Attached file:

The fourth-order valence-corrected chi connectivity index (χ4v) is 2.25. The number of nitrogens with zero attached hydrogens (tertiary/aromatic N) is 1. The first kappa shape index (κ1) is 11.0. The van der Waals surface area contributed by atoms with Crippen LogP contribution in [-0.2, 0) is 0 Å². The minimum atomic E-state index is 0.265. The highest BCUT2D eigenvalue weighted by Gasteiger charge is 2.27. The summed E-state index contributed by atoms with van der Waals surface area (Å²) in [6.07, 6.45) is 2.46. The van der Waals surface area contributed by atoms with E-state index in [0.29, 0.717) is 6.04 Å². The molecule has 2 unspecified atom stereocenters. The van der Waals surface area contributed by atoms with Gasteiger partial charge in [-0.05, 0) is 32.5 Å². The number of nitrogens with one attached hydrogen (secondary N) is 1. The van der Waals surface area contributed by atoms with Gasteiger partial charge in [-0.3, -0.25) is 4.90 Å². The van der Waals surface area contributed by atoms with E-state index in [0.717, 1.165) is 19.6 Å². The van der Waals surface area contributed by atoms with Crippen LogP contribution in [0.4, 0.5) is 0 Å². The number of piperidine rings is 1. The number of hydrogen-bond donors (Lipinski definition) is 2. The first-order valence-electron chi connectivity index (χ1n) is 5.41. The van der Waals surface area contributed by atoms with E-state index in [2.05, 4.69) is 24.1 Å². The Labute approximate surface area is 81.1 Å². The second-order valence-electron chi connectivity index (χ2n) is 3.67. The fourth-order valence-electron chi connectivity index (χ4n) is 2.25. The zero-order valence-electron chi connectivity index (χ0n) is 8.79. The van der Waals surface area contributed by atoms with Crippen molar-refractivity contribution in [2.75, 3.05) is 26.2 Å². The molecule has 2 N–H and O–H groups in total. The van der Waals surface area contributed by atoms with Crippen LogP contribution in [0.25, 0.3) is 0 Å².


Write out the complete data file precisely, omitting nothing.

The fourth-order valence-corrected chi connectivity index (χ4v) is 2.25. The number of nitrogens with zero attached hydrogens (tertiary/aromatic N) is 1. The first kappa shape index (κ1) is 11.0. The van der Waals surface area contributed by atoms with Crippen LogP contribution in [-0.2, 0) is 0 Å². The minimum atomic E-state index is 0.265. The highest BCUT2D eigenvalue weighted by Gasteiger charge is 2.27. The summed E-state index contributed by atoms with van der Waals surface area (Å²) in [6.07, 6.45) is 2.46. The van der Waals surface area contributed by atoms with E-state index in [0.29, 0.717) is 6.04 Å². The molecule has 2 unspecified atom stereocenters. The van der Waals surface area contributed by atoms with Gasteiger partial charge in [-0.05, 0) is 32.5 Å². The number of nitrogens with one attached hydrogen (secondary N) is 1. The van der Waals surface area contributed by atoms with Gasteiger partial charge in [-0.3, -0.25) is 4.90 Å². The van der Waals surface area contributed by atoms with E-state index in [0.717, 1.165) is 19.6 Å². The van der Waals surface area contributed by atoms with Crippen LogP contribution in [0.4, 0.5) is 0 Å². The number of piperidine rings is 1. The number of hydrogen-bond donors (Lipinski definition) is 2. The first-order valence-electron chi connectivity index (χ1n) is 5.41. The van der Waals surface area contributed by atoms with E-state index in [2.05, 4.69) is 24.1 Å². The Labute approximate surface area is 81.1 Å². The second-order valence-electron chi connectivity index (χ2n) is 3.67. The fourth-order valence-electron chi connectivity index (χ4n) is 2.25. The zero-order valence-electron chi connectivity index (χ0n) is 8.79. The van der Waals surface area contributed by atoms with Crippen molar-refractivity contribution in [2.75, 3.05) is 26.2 Å². The molecule has 2 N–H and O–H groups in total. The van der Waals surface area contributed by atoms with Crippen LogP contribution in [0.25, 0.3) is 0 Å².